In Alabama, Greek Revival may have flourished best in Mobile, but when planters from the Black Belt came to town to meet with their cotton factors and to shop, they liked what they saw and sometimes had their country rural places built in this style.
John Sledge, architectural historian with the Mobile Historic Development Commission, has again teamed up with the talented photographer Sheila Hagler to produce their third volume of photos and text, explaining and capturing the architectural marvels of Old Mobile.
Volume I, "Cities of Silence," was a pictorial guide to Mobile's historic cemeteries. In the second volume, "An Ornament to the City," Sledge and Hagler focused on the ironwork of Old Mobile found in cemetery fences, gates and porches.
In this attractive, oversized, book there are some 55 black and white photographs of extant Greek Revival buildings and a great many old photos and drawings of beautiful buildings which have either burned down or, in a fit of pragmatic bad taste, been torn down to make way for a motel or parking lot.
The period Sledge writes of was a fairly brief one in the South. From the time of the American Revolution on, architects had been heavily influenced by classic Roman designs. A strong interest in Greek design, possibly generated by British and American sympathy for the Greek War of Independence from the Turks in the 1820's, and by archeological discoveries at Mycenae and Ancient Troy, does not flourish here until the 19th century, and in the South only from about 1830 until the Civil War.
Architects, once their interest had been attracted, found much to admire and emulate. Beautiful buildings, public and private, large and small, schools, banks, churches, courthouses, homes, hotels, even some barns and privies, Sledge writes, arose with graceful columns and the symmetry and proportions of the Parthenon.
These buildings, like the ancient Greek temples themselves, were built to last, but most did not. In 1827 downtown Mobile was leveled by fire. 169 buildings were burned.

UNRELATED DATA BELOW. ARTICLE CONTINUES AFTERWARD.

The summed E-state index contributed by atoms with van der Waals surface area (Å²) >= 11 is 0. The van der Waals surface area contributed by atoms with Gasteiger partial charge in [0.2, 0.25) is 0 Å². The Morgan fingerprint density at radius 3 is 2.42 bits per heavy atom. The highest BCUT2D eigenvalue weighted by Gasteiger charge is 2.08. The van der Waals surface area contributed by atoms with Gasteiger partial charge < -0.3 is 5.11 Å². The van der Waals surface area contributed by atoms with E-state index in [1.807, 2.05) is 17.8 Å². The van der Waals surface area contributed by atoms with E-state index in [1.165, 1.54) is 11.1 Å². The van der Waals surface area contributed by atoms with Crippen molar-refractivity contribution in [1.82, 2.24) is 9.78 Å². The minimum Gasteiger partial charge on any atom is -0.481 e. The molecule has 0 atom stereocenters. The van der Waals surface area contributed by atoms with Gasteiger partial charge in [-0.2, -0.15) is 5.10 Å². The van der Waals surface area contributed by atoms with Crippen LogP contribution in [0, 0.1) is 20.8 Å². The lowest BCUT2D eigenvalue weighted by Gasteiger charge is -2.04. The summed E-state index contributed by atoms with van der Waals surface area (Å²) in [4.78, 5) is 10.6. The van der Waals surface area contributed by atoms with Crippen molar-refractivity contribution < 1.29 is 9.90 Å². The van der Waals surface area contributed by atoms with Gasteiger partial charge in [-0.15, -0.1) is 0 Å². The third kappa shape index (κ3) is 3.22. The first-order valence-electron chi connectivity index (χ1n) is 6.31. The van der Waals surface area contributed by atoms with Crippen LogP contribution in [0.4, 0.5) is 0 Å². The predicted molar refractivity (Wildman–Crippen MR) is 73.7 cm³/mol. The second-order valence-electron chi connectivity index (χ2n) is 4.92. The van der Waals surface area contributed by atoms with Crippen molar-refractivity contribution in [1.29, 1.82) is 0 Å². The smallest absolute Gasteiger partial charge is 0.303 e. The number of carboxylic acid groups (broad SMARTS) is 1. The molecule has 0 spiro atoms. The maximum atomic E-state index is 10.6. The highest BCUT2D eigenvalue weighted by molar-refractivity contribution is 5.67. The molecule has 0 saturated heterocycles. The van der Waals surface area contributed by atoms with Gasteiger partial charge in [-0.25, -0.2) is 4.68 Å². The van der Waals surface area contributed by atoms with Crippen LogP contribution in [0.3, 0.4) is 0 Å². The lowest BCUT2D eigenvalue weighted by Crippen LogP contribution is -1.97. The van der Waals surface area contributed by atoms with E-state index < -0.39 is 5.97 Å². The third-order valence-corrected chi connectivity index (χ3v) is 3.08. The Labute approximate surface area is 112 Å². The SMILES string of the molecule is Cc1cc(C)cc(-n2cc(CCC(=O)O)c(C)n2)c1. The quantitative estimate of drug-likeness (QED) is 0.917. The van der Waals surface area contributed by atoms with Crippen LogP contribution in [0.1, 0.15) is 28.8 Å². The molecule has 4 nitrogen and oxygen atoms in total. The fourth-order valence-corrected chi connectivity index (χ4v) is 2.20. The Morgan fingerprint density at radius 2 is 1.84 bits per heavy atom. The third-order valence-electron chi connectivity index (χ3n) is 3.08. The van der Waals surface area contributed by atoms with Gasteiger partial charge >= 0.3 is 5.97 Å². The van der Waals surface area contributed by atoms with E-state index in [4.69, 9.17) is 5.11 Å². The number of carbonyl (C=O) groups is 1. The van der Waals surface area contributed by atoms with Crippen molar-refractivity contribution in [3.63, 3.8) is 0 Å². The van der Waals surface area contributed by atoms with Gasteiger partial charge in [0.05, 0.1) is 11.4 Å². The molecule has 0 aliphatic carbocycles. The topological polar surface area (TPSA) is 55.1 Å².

Mobilians rebuilt better than ever, with the Oakleigh House and the hospital among the most beautiful of the new buildings. As one might imagine, with buildings going up everywhere, the carpenters, masons and so on were thriving. Mobile during this period was a prosperous place.
But good times don't last forever. In 1832 Mobile was hit by a severe economic depression, real estate values plummeted, banks failed and the city was bankrupt. In August of 1837 a yellow fever epidemic struck and before it was over there were 600 dead. In October of 1837 fires broke out, 500 buildings burned and over 1,000 people were made homeless. Many Greek Revival buildings went up with the rest.
Recovery from that catastrophe was slow, with the city in financial ruin and the population diminished, but after a while, Sledge writes, there were good times again.
The story of the house is the history of the city and the times, and Sledge contextualizes the houses into the history of the city very well.
Nevertheless, for the cognoscenti, he does use the terms of architectural art in his descriptions. Of the Government Street Presbyterian Church he writes, "The full entablature features denticulation along the cornice, and the front and rear gables are pedimented. The original antefixae are no longer present." But fear not. There is an extensive glossary, although it did not contain either "jibbed windows" or "cave brackets," both of which I tried to look up.
In Alabama, Greek Revival may have flourished best in Mobile, but when planters from the Black Belt came to town to meet with their cotton factors and to shop, they liked what they saw and sometimes had their country rural places built in this style. That, combined with the Greek Revival mansion Tara, in the movie "Gone with the Wind," not the novel, created an association between the Old South, Southern belles with their hoop skirts, and the white columned mansion which has continued strongly, if erroneously, to this day.